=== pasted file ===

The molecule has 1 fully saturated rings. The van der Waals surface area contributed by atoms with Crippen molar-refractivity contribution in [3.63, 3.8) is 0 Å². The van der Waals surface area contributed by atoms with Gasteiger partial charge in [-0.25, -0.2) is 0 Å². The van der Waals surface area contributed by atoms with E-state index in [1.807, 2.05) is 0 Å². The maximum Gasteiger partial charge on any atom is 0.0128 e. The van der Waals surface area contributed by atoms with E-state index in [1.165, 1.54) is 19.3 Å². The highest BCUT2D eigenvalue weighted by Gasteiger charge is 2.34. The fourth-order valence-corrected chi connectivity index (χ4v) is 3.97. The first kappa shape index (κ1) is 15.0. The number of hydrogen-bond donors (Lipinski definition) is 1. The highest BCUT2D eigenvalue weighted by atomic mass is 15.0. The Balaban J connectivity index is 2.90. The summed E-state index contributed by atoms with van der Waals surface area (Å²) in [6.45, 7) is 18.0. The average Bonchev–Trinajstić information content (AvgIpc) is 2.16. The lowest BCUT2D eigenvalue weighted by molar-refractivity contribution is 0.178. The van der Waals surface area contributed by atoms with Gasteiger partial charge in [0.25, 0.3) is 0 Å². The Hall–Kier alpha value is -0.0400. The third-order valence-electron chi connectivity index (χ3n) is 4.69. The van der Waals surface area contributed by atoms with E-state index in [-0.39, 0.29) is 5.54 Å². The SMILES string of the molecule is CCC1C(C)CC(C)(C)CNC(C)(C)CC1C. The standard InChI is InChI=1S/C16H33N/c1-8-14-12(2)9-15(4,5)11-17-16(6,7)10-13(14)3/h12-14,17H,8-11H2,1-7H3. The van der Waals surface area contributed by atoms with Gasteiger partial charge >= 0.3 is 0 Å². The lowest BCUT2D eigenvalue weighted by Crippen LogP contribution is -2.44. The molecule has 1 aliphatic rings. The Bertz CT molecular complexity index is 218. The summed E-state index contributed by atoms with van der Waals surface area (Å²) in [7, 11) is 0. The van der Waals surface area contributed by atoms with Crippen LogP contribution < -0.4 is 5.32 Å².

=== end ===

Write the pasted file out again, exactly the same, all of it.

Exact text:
The molecule has 1 fully saturated rings. The van der Waals surface area contributed by atoms with Crippen molar-refractivity contribution in [3.63, 3.8) is 0 Å². The van der Waals surface area contributed by atoms with Gasteiger partial charge in [-0.25, -0.2) is 0 Å². The van der Waals surface area contributed by atoms with E-state index in [1.807, 2.05) is 0 Å². The maximum Gasteiger partial charge on any atom is 0.0128 e. The van der Waals surface area contributed by atoms with E-state index in [1.165, 1.54) is 19.3 Å². The highest BCUT2D eigenvalue weighted by Gasteiger charge is 2.34. The fourth-order valence-corrected chi connectivity index (χ4v) is 3.97. The first kappa shape index (κ1) is 15.0. The number of hydrogen-bond donors (Lipinski definition) is 1. The highest BCUT2D eigenvalue weighted by atomic mass is 15.0. The Balaban J connectivity index is 2.90. The summed E-state index contributed by atoms with van der Waals surface area (Å²) in [6.45, 7) is 18.0. The average Bonchev–Trinajstić information content (AvgIpc) is 2.16. The lowest BCUT2D eigenvalue weighted by molar-refractivity contribution is 0.178. The van der Waals surface area contributed by atoms with Gasteiger partial charge in [0.25, 0.3) is 0 Å². The Hall–Kier alpha value is -0.0400. The third-order valence-electron chi connectivity index (χ3n) is 4.69. The van der Waals surface area contributed by atoms with E-state index in [-0.39, 0.29) is 5.54 Å². The SMILES string of the molecule is CCC1C(C)CC(C)(C)CNC(C)(C)CC1C. The standard InChI is InChI=1S/C16H33N/c1-8-14-12(2)9-15(4,5)11-17-16(6,7)10-13(14)3/h12-14,17H,8-11H2,1-7H3. The van der Waals surface area contributed by atoms with Gasteiger partial charge >= 0.3 is 0 Å². The lowest BCUT2D eigenvalue weighted by Crippen LogP contribution is -2.44. The molecule has 1 aliphatic rings. The Bertz CT molecular complexity index is 218. The summed E-state index contributed by atoms with van der Waals surface area (Å²) in [7, 11) is 0. The van der Waals surface area contributed by atoms with Crippen LogP contribution < -0.4 is 5.32 Å².